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Cognitive Therapy

Started by petsei, May 11, 2016, 11:11:35 AM

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I keep reading that cognitive therapy is a successful treatment for fibro. Anyone out there who has used CT and offer a thumbs' up or down?

Much thanks.



I don't know but I suspect this type of therapy can be used to treat just about anything.  I think it can work up to a point but I doubt it helps treat the condition directly.  It probably is something that helps you cope.

I went through a pain management treatment which seems somewhat similar.  I can't say it changed much but at least I tried. :emowall:



My shrink has used this a little with me, but because i'm all over the map, and vary from visit to visit, he hasn't stuck with much of anything with me.


I imagine you're speaking of CBT, cognitive behaviour therapy.  I will admit that it does nothing at all to address the physical pain that fibro has heaped on us, but it's really good at helping you deal with it mentally.  It's a series of tools which give you better control over your thought life.  Dealing with depression caused by chronic pain was the focus of the group sessions I was involved in.  It's quite startling how much we can magnify our own pain by going down the rabbit hole so to speak.  Having tools to recognize when we're thinking poorly and focusing on the pain as well as tools to catch and challenge bad thinking and reduce the stresses depression and bad thinking place on the body is essential for your continued mental health.

From a lot of talking with others who have gone through this, please ensure that your CBT course does not include a graded exercise course as part as it will most likely be detrimental to your health.  Exercise at very cautious and steadily increasing levels is great but it MUST be carefully undertaken in order for the fibro person to improve... in some cases, even that approach is too much.  Fibro and exercise seem to become almost mortal enemies at some level of fibro impairment.  That said, try to keep moving in your own way... exercise can be walking instead of lifting massive weights.  It's a matter of what you are capable of sustaining without detriment to your health.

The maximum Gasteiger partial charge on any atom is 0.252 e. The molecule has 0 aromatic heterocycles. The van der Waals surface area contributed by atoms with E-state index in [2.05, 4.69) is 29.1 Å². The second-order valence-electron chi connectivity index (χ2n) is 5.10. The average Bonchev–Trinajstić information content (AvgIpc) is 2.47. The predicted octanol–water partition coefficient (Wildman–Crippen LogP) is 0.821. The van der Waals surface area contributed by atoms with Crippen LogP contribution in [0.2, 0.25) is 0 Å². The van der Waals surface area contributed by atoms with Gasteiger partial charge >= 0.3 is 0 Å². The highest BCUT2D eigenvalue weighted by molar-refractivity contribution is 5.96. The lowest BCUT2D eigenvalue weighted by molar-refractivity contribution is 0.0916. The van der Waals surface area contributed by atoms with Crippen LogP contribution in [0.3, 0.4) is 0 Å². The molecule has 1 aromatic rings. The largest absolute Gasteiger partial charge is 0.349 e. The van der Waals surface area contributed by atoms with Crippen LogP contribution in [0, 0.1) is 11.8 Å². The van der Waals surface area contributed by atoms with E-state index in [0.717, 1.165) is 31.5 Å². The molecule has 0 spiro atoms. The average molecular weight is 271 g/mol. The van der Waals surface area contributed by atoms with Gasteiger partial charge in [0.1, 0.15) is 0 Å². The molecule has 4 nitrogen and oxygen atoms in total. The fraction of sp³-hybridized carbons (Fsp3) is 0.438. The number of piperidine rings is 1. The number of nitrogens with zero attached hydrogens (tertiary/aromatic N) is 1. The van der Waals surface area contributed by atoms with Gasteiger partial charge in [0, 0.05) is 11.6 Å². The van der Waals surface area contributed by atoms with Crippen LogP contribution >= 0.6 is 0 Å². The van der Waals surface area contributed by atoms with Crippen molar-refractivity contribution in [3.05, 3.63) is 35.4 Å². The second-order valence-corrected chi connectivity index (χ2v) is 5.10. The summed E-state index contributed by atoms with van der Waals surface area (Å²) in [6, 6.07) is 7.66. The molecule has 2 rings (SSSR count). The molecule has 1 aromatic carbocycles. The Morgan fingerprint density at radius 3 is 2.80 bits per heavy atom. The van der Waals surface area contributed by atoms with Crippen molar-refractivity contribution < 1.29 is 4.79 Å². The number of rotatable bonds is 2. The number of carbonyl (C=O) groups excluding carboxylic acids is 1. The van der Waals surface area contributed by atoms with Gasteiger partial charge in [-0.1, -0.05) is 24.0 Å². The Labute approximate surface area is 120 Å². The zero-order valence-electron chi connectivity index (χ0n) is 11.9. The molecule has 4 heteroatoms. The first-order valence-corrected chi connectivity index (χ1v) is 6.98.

So... the CBT tools, two enthusiastic thumbs up, as long as you realize that this is a tool pack, not an upgrade.  It's going to give you ways of coping but it is not going to magically take away your pain.  It will allow you to keep from mounting stress based pain on top of your fibro pain... and that's a good thing!

Where God leads, His hand always provides keep Calm and code on....



Just one note on exercise.  I tried for many years to keep active but I just didn't seem to improve.   :emowall:

I only started to get better once I realized I had chronic myofascial pain.  After exhaustive treatment, I am able to exercise lightly.  I don't always feel like it but I have learned that if I stay at it the next day can be better.   ;)

I don't think the health care people can really tell us much.  My suggestion though if you are always exhausted you may be trying to do to much.  I know that scary considering just how little I was able to do.  :emocrazy:

For years it just didn't seem like I could exercise but I have found a way.  It's hard to measure but it does seem sometime that I have gotten allot better.

db :biggrin:

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